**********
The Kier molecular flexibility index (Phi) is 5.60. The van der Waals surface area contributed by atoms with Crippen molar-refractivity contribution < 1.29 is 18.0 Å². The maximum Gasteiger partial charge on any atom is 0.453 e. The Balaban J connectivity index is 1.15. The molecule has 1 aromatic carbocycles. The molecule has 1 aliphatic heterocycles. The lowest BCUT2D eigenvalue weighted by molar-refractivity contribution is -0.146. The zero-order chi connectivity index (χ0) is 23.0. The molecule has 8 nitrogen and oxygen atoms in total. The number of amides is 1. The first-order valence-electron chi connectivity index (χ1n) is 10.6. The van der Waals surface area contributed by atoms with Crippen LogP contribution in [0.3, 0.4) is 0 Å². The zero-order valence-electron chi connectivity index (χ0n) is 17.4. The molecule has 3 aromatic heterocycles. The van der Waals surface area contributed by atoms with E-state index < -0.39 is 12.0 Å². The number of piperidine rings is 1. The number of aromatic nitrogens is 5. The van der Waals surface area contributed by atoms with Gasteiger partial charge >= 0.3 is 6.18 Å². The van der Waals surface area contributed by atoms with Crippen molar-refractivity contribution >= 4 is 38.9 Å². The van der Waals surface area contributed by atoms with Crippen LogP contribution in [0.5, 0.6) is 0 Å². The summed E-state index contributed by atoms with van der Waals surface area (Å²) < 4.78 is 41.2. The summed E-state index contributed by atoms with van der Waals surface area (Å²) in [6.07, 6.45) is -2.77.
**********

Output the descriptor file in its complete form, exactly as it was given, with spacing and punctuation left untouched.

The Kier molecular flexibility index (Phi) is 5.60. The van der Waals surface area contributed by atoms with Crippen molar-refractivity contribution < 1.29 is 18.0 Å². The maximum Gasteiger partial charge on any atom is 0.453 e. The Balaban J connectivity index is 1.15. The molecule has 1 aromatic carbocycles. The molecule has 1 aliphatic heterocycles. The lowest BCUT2D eigenvalue weighted by molar-refractivity contribution is -0.146. The zero-order chi connectivity index (χ0) is 23.0. The molecule has 8 nitrogen and oxygen atoms in total. The number of amides is 1. The first-order valence-electron chi connectivity index (χ1n) is 10.6. The van der Waals surface area contributed by atoms with Crippen LogP contribution in [0.3, 0.4) is 0 Å². The zero-order valence-electron chi connectivity index (χ0n) is 17.4. The molecule has 3 aromatic heterocycles. The van der Waals surface area contributed by atoms with E-state index < -0.39 is 12.0 Å². The number of piperidine rings is 1. The number of aromatic nitrogens is 5. The van der Waals surface area contributed by atoms with Gasteiger partial charge >= 0.3 is 6.18 Å². The van der Waals surface area contributed by atoms with Crippen molar-refractivity contribution >= 4 is 38.9 Å². The van der Waals surface area contributed by atoms with Crippen LogP contribution in [0.5, 0.6) is 0 Å². The summed E-state index contributed by atoms with van der Waals surface area (Å²) < 4.78 is 41.2. The summed E-state index contributed by atoms with van der Waals surface area (Å²) in [6.07, 6.45) is -2.77.